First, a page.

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Jimmy Lavender
James Sanford "Jimmy" Lavender (1884 – 1960) was an American professional baseball player who played in Major League Baseball as a pitcher from 1912 to 1917. He played a total of five seasons with the Chicago Cubs of the National League from 1912 to 1916; after being traded to the Philadelphia Phillies, he played an additional season in 1917. During his playing days, his height was listed at 5 feet 11 inches (1.80 m), his weight as 165 pounds (75 kg), and he batted and threw right-handed. Born in Barnesville, Georgia, he began his professional baseball career in minor league baseball in 1906 at the age 22. He worked his way through the system over the next few seasons, culminating with a three-season stint with the Providence Grays of the Eastern League from 1909 to 1911. Lavender primarily threw the spitball, and used it to win 16 games as a 28-year-old rookie in 1912. In July 1912, he defeated Rube Marquard, ending Marquard's consecutive win streak at 19 games, which at the time tied the record for the longest win streak for a pitcher in MLB history. Lavender's early success as a rookie soon turned to mediocrity as his career progressed, winning no more than 11 games in any season afterward. On August 31, 1915, he threw a no-hitter against the New York Giants. He was traded to the Phillies before the 1917 season, and he played one season for the team, winning six games before retiring from major league baseball. Lavender returned to Georgia, worked on his farm in Montezuma, Georgia, and played professional baseball in an independent league. He died in Cartersville, Georgia at the age of 75.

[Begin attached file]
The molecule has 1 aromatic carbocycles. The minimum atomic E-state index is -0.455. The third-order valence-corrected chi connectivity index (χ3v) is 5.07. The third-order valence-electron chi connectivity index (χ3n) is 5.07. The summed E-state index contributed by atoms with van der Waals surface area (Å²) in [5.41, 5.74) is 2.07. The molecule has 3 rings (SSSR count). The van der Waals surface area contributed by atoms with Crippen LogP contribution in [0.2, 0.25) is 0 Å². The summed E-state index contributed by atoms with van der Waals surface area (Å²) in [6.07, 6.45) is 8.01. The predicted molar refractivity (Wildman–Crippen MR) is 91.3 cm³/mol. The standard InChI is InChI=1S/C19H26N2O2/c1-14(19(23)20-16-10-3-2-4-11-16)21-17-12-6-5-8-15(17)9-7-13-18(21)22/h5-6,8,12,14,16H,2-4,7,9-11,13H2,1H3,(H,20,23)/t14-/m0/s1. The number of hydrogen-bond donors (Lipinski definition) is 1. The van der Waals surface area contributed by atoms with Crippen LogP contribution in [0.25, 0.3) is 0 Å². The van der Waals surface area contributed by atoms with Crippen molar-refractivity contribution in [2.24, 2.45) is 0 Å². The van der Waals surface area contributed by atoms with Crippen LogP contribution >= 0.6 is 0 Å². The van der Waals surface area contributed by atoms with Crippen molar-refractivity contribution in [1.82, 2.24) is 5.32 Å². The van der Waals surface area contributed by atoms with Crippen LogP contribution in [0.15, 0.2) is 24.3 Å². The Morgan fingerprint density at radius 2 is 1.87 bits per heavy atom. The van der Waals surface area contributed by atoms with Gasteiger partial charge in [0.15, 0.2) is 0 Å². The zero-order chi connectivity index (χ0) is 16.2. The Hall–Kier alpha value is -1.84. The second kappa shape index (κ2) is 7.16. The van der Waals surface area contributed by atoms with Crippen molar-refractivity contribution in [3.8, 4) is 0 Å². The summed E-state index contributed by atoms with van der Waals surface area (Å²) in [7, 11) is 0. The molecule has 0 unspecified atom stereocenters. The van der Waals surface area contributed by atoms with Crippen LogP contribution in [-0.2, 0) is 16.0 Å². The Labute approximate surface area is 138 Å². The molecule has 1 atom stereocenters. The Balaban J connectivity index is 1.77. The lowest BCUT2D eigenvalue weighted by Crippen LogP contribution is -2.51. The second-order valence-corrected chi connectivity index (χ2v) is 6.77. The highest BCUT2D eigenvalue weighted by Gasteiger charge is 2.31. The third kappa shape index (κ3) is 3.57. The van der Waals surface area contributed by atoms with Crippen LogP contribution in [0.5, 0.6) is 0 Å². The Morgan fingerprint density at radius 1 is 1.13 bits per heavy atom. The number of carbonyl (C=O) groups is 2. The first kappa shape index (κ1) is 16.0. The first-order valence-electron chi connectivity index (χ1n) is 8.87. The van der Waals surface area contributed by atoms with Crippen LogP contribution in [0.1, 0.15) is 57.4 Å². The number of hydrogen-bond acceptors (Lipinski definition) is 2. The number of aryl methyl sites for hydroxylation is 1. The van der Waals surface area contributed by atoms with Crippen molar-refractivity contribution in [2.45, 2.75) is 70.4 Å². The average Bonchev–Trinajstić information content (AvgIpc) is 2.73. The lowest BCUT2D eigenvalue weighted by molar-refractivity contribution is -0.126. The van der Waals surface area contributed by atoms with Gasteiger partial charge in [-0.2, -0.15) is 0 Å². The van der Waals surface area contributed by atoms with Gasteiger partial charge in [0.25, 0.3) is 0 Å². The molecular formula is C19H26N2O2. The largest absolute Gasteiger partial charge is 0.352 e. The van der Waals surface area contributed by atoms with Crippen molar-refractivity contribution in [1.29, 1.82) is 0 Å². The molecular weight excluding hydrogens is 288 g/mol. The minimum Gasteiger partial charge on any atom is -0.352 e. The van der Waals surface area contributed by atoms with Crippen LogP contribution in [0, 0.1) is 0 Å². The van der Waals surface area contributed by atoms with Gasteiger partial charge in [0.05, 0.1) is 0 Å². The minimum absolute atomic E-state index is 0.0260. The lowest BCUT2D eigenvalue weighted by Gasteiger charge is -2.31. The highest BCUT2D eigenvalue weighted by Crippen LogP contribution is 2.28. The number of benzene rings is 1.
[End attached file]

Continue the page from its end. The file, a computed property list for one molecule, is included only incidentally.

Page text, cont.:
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Norman Mailer
"Chicago was a town where nobody could forget how the money was made. It was picked up from floors still slippery with blood." — Norman Mailer

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Marshall Field and Company Building
The Marshall Field and Company Building, which now houses Macy's at State Street in Chicago, Illinois, was built in 1891-1892, and was the flagship location of the Marshall Field and Company and Marshall Field's chain of department stores. Since 2006, it is the main Chicago mid-western location of the Macy's department stores. The building is located in the Chicago "Loop" area of the downtown central business district in Cook County, Illinois, U.S.A., and it takes up the entire city block bounded clockwise from the west by North State Street, East Randolph Street, North Wabash Avenue, and East Washington Street.